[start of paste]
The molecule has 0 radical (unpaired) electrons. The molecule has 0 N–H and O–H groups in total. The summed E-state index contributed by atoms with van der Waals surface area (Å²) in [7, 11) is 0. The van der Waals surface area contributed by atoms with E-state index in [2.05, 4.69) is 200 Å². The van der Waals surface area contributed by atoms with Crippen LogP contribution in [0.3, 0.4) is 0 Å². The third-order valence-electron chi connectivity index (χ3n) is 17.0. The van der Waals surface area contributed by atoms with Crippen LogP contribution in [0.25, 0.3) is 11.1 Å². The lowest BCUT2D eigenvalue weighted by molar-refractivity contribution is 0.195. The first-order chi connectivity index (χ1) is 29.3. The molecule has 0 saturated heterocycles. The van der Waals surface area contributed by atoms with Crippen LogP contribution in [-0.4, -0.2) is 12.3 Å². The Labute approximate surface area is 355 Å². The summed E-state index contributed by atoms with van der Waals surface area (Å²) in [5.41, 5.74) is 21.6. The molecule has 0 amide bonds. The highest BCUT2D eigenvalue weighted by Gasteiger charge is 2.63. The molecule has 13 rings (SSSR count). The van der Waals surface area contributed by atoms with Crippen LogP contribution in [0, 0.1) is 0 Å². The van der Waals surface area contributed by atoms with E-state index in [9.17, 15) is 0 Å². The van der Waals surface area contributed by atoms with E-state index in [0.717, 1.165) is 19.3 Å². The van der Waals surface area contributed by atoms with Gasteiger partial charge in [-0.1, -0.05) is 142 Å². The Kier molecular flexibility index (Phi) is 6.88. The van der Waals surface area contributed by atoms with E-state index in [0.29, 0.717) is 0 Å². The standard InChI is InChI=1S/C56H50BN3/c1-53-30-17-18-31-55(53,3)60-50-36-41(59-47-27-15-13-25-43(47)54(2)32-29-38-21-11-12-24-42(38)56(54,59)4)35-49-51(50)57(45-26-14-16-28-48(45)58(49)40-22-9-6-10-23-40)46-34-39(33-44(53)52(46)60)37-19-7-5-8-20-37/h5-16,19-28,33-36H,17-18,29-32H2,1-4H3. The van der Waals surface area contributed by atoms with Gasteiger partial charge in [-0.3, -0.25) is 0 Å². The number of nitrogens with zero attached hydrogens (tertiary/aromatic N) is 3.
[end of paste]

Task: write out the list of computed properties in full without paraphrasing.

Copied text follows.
The molecule has 0 radical (unpaired) electrons. The molecule has 0 N–H and O–H groups in total. The summed E-state index contributed by atoms with van der Waals surface area (Å²) in [7, 11) is 0. The van der Waals surface area contributed by atoms with E-state index in [2.05, 4.69) is 200 Å². The van der Waals surface area contributed by atoms with Crippen LogP contribution in [0.3, 0.4) is 0 Å². The third-order valence-electron chi connectivity index (χ3n) is 17.0. The van der Waals surface area contributed by atoms with Crippen LogP contribution in [0.25, 0.3) is 11.1 Å². The lowest BCUT2D eigenvalue weighted by molar-refractivity contribution is 0.195. The first-order chi connectivity index (χ1) is 29.3. The molecule has 0 saturated heterocycles. The van der Waals surface area contributed by atoms with Crippen LogP contribution in [-0.4, -0.2) is 12.3 Å². The Labute approximate surface area is 355 Å². The summed E-state index contributed by atoms with van der Waals surface area (Å²) in [5.41, 5.74) is 21.6. The molecule has 0 amide bonds. The highest BCUT2D eigenvalue weighted by Gasteiger charge is 2.63. The molecule has 13 rings (SSSR count). The van der Waals surface area contributed by atoms with Crippen LogP contribution in [0, 0.1) is 0 Å². The van der Waals surface area contributed by atoms with E-state index in [9.17, 15) is 0 Å². The van der Waals surface area contributed by atoms with E-state index in [0.717, 1.165) is 19.3 Å². The van der Waals surface area contributed by atoms with Gasteiger partial charge in [-0.1, -0.05) is 142 Å². The Kier molecular flexibility index (Phi) is 6.88. The van der Waals surface area contributed by atoms with E-state index in [0.29, 0.717) is 0 Å². The standard InChI is InChI=1S/C56H50BN3/c1-53-30-17-18-31-55(53,3)60-50-36-41(59-47-27-15-13-25-43(47)54(2)32-29-38-21-11-12-24-42(38)56(54,59)4)35-49-51(50)57(45-26-14-16-28-48(45)58(49)40-22-9-6-10-23-40)46-34-39(33-44(53)52(46)60)37-19-7-5-8-20-37/h5-16,19-28,33-36H,17-18,29-32H2,1-4H3. The van der Waals surface area contributed by atoms with Gasteiger partial charge in [-0.3, -0.25) is 0 Å². The number of nitrogens with zero attached hydrogens (tertiary/aromatic N) is 3.